THE 2012 J&B Met delivered a fairytale ending for Igugu and her connections – a spine-chilling, jaw-dropping kind of finish to cap the kind of campaign that books are written about and containing every riveting element needed to make a box-office blockbuster, writes CHARL PRETORIUS.
The 34th renewal of the Western Cape’s flagship race under the bright yellow-and-red whiskey label turned truly sensational. It brought hundreds of thousands of racing fanatics to tears – Igugu’s connections, a festive feature-race crowd at Kenilworth and racing fanatics around the country glued to their television sets in anticipation of the high drama and riveting passion that only a classic thoroughbred contest is able to deliver.
Igugu had to draw on every inch of her naturally noble composure and her vast talent to bring to an end a month marred by her illness , a far-from-ideal-preparation, an 18-hour road trip to Cape Town and her near-isolation in quarantine in the days leading to the race. She secured victory in a nailbiter that made this testing ordeal change in seconds from bitter to sugary sweet for Mike de Kock and his team, owners Sheikh Mohammed bin Khalifa Al Maktoun and Andre and Joyce Macdonald, and the filly’s big band of supporters across the land.
For 1900m of Saturday’s 2000m spectacle, Igugu could not possibly win. She looked lacklustre and was covered in patches of sweat; she jumped slowly from the pens, was shuffled around into a position where she would be intimidated by the colts and geldings around her, had to switch out for a run and came off the bit and under pressure with three lengths to find and not much left of the home straight – the best of her male rivals going great guns ahead of her.
Igugu gets up in the shadow of the post, beating Bravura.
For several painful moments, jockey Anthony Delpech looked really lonely out there. One could sense his frustration as he tried to coax his mount to change gears, to deliver the special turn of foot she is so capable of, despite the factors against her. Strong hands-and-heels at first, Delpech didn’t want to punish Igugu unnecessarily. If she was to go “out the back door”, she was to do so without getting an undue hiding.
Going into the last 400m, race caller Jehan Malherbe sounded the sentiments of the racing nation – Igugu had come under pressure and her day would quite possibly end in disaster. There was a defining moment around the 300m mark that would see her give up, or try again. In that split second, as close to defeat as she could be, Igugu suddenly took a champion’s breath, grabbed a hold of the bit and told Delpech, “let’s go Bonji!”
Racing to the last 100m of the 2012 J&B Met it was all there – every bit of Igugu they, we had all come to appreciate and treasure and had come to watch. Delpech, cucumber cool but feverishly spirited anew, drew on the stick to encourage her – she responded with a thrust of power, reeled in a game Bravura and Gimmethgreenlight, the land’s best older and best younger horse – and got their measure with 50m to run .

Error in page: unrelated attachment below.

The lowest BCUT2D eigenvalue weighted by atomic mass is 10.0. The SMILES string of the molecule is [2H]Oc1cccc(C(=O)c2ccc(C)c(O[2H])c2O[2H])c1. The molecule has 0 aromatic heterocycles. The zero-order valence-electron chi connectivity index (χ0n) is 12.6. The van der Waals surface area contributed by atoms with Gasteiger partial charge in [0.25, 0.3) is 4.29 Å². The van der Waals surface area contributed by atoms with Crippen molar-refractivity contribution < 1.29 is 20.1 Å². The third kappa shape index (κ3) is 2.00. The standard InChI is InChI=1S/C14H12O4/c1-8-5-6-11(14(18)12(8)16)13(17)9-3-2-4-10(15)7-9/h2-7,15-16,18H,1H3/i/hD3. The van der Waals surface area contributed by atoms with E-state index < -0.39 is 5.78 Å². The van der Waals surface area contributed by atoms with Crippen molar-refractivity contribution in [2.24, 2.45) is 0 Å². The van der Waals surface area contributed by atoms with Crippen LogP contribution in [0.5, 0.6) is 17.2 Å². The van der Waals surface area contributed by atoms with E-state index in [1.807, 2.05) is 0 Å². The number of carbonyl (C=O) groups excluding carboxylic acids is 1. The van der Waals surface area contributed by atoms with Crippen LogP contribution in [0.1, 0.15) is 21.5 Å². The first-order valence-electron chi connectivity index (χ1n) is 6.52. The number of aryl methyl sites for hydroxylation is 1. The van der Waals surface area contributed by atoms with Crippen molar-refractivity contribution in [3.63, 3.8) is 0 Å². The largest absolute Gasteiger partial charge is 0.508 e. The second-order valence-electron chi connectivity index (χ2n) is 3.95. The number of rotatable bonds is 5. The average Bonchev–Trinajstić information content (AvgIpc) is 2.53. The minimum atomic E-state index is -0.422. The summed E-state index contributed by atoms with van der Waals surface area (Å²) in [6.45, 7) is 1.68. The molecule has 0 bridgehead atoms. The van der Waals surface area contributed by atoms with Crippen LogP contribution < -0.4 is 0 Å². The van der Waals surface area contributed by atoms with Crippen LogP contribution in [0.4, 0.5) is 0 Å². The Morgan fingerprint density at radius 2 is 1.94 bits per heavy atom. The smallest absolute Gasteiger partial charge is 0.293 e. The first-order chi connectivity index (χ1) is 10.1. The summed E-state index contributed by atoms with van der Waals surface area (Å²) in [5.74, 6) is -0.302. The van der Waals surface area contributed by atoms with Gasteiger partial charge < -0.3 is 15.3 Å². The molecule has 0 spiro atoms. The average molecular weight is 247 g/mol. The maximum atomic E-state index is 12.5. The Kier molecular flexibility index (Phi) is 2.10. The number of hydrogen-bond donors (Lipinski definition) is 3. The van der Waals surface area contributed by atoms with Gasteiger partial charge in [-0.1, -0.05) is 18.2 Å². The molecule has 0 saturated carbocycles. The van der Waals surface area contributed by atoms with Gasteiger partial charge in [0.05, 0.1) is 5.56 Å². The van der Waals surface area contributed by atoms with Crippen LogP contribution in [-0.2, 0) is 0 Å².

Igugu won going away by 0.40-lengths, producing for her legion of supporters a rare, frenzied colourburst that hit the racing nation’s collective brain with a rush of pure adlenaline– last sensed when Horse Chestnut won the great race. In the gruelling, stride-for-stride drive to the line, the world came momentarily to an almost paralysing standstill, life unreal releasing its firm grip just after the winning post, euphoric for all.
Delpech often has one arm straight up in the air at times like these, his victory salute. But this time his emotions only caught up with him in the post-race interview when he was overcome by tears of joy and relief. “We came into this race with big pressure and I’d made a mistake in her gallop at home. She wasn’t herself and the pace was too slow today, she likes to gallop. But I couldn’t panic. She gave it her all over the last 100m. She doesn’t know how to lose. I wish to God I can always stay on her back!”
Mike de Kock, pale, was also struck with raw emotion. “Igugu almost had no right to win today. I’d say she was 90% of herself. But she dug down deep and I am humbled. This day wouldn’t have been the same without her. She contributed to making it so good. This was a great team effort. Thanks to Mathew (De Kock) and John (Buckler) who worked with her at Randjesfontein.”
He added: “Igugu was sluggish today, she wasn’t herself. She didn’t get out well. Lesser horses wouldn’t have done what she has just done. It wasn’t easy. There were knockers and naysayers. But she rewarded our faith and trust. Well done to her owners, they deserve every bit of success. We will celebrate now, we are pretty good at that!”
Igugu, a four-year-old by Galileo from Zarinia by Intikhab, has won 10 of 12 starts and R5,684,000 in stakes. Not only for her connections, but for South African racing. We’re in awe, all of us. She stopped our hearts. We’re humbled by true greatness.